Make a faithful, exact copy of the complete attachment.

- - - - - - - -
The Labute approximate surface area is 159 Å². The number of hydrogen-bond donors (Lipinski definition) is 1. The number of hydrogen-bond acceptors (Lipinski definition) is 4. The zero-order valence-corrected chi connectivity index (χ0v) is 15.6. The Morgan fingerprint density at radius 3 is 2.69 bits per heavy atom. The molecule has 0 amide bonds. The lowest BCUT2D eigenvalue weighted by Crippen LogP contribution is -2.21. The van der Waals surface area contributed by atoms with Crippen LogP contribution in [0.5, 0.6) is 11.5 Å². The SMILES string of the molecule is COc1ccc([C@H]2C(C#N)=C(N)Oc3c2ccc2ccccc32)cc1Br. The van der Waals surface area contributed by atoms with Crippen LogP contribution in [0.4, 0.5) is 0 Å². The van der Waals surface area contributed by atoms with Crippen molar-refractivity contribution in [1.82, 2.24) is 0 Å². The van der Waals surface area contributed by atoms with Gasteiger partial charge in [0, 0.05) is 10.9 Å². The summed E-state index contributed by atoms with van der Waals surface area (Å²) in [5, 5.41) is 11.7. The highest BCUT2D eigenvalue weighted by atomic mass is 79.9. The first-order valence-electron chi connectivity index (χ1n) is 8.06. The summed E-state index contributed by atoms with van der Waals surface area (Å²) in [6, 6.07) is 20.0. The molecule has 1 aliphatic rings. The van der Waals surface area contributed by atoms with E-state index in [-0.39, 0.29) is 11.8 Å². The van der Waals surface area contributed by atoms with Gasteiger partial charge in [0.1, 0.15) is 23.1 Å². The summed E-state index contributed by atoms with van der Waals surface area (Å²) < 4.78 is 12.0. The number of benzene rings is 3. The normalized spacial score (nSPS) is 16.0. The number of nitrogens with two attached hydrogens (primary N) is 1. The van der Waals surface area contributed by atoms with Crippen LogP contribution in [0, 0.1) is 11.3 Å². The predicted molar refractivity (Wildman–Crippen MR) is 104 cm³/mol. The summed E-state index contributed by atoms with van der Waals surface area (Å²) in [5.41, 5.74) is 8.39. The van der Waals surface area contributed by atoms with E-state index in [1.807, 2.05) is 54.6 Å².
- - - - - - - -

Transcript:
The Labute approximate surface area is 159 Å². The number of hydrogen-bond donors (Lipinski definition) is 1. The number of hydrogen-bond acceptors (Lipinski definition) is 4. The zero-order valence-corrected chi connectivity index (χ0v) is 15.6. The Morgan fingerprint density at radius 3 is 2.69 bits per heavy atom. The molecule has 0 amide bonds. The lowest BCUT2D eigenvalue weighted by Crippen LogP contribution is -2.21. The van der Waals surface area contributed by atoms with Crippen LogP contribution in [0.5, 0.6) is 11.5 Å². The SMILES string of the molecule is COc1ccc([C@H]2C(C#N)=C(N)Oc3c2ccc2ccccc32)cc1Br. The van der Waals surface area contributed by atoms with Crippen LogP contribution in [0.4, 0.5) is 0 Å². The van der Waals surface area contributed by atoms with Crippen molar-refractivity contribution in [1.82, 2.24) is 0 Å². The van der Waals surface area contributed by atoms with Gasteiger partial charge in [0, 0.05) is 10.9 Å². The summed E-state index contributed by atoms with van der Waals surface area (Å²) in [5, 5.41) is 11.7. The highest BCUT2D eigenvalue weighted by atomic mass is 79.9. The first-order valence-electron chi connectivity index (χ1n) is 8.06. The summed E-state index contributed by atoms with van der Waals surface area (Å²) in [6, 6.07) is 20.0. The molecule has 1 aliphatic rings. The van der Waals surface area contributed by atoms with E-state index in [-0.39, 0.29) is 11.8 Å². The van der Waals surface area contributed by atoms with Gasteiger partial charge in [0.1, 0.15) is 23.1 Å². The summed E-state index contributed by atoms with van der Waals surface area (Å²) < 4.78 is 12.0. The number of benzene rings is 3. The normalized spacial score (nSPS) is 16.0. The number of nitrogens with two attached hydrogens (primary N) is 1. The van der Waals surface area contributed by atoms with Crippen LogP contribution in [0, 0.1) is 11.3 Å². The predicted molar refractivity (Wildman–Crippen MR) is 104 cm³/mol. The summed E-state index contributed by atoms with van der Waals surface area (Å²) in [5.41, 5.74) is 8.39. The van der Waals surface area contributed by atoms with E-state index in [1.807, 2.05) is 54.6 Å².